Urbek: voxels and cities – GOG, Steam, RockGame Warszawa, Estudios Kremlinois – Article

In these (too) hot and sunny times, how about a little breath of fresh air? So come and dive with me in Urbek, a little one city ​​builder out of nowhere, filled with voxels that look alike pixel art and which should be able to occupy you for a good few hours or much more…

This is the story of Urbek…

Personally, I had never heard of the title until a few days ago. It must be said that the publisher RockGame Warsaw is a very small Polish brand and the developers Kremlinois studies is actually apparently just a Chilean developer who worked alone on his project until its final release on Steam and then on GoG on July 13th and 25th.

But the small developer has worked well, as his project has nothing to envy some of the ancestors from whom he was inspired. At the head of which we will easily find the old Sim City in isometric 2D, but also for grandparents, the venerable Caesar III for its information by building the needs necessary for its development. Finally, I also find a touch of NewCity, other city ​​builder recent indie also has for him the concept of automatic growth by addiction.

It must be said that it is the concept of organic growth that is of great interest to Urbek. In fact, there is no money in this game, only tangible and intangible resources. No ROI either. But if you know, the demand indicators for housing, businesses and industries. Well, here there is none. There is also no traffic management à la Cities Skyline, the traffic is purely decorative, and the few transports (airport, subway) are limited to a building and surface subway entrances. No train lines so Transport Fever 2 either. And no relief or terraforming. So you want to tell me: what’s left? Well, there are still needs and limits.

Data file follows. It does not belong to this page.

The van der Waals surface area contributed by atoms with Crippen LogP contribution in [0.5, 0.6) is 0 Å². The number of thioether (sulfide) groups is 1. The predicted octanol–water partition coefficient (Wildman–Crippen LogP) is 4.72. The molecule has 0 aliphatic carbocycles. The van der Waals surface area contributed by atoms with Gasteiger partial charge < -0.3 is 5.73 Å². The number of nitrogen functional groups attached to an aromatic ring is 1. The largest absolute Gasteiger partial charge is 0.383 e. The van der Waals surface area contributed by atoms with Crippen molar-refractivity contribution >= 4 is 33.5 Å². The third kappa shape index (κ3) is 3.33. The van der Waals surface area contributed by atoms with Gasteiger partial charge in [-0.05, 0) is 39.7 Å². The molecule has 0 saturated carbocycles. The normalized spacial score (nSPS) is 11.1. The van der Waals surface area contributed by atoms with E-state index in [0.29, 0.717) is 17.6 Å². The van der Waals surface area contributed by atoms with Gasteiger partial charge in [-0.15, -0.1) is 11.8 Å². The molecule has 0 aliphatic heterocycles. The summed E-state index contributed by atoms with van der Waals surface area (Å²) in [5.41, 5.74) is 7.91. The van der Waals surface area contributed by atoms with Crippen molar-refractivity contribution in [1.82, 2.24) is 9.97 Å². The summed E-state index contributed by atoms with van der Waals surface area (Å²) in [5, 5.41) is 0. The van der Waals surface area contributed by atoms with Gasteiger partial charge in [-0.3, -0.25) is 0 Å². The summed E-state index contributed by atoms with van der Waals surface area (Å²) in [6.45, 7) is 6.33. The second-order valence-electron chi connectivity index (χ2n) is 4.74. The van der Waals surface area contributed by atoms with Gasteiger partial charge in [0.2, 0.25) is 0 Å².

A box too far

Let’s take an example: at the start of the game you can place roads, houses and fields.
The homes house 6 residents who produce 10 labor but need 10 food. Fields produce 14 food but require 5 labor, and fields do not grow in the desert or in the snow. Houses do, but they cannot exist further than 3 spaces from a road and 5 spaces to fields.

So we already understand that we are not going to go too far from all these little people from the roads, and that we are not going to build one more en masse than the other at the risk of running out of either food or labor. ‘ occupation. Then comes the farm. It can only maintain itself if it is not too far from the road and has 12 squares within its perimeter. So we’re adding farms that bring 100 food and will store up to 200. But we can’t place a farm within 5 squares of another farm…

After a while you will exceed the 300 inhabitants and the 3 farms, i.e. the conditions for the rudimentary dwellings to develop into houses. But who says houses say more residents to feed, and more needs. Needs that are created at each new level of prosperity and that will diversify more and more: needs for leisure, advanced food, sports, trade, energy, stocks, culture, education.. .

Therefore, types of tangible and intangible resources will gradually be added to meet the needs of the residents, new buildings, new vehicles will be unlocked, and an organic city will gradually emerge on the small wooded meadow.

In the end, this principle of needs and constraints works really well, and can be played out in a fairly zen way as well as with a certain degree of location optimization, so that a building is also within reach of resources if he needs or other buildings, who will take advantage of his presence. Or both.

The graphics in voxels made under Magicavoxel are very pleasant and colorful. It’s not Sir Carma (to which we owe the graphical touch of Industries of Titan), but they are quite atmospheric and very varied. The teaser announces 200 buildings, but although I’m far from unlocking half, you can see from the screenshots that the result is a varied and cohesive whole, and the day-night cycle is deactivable!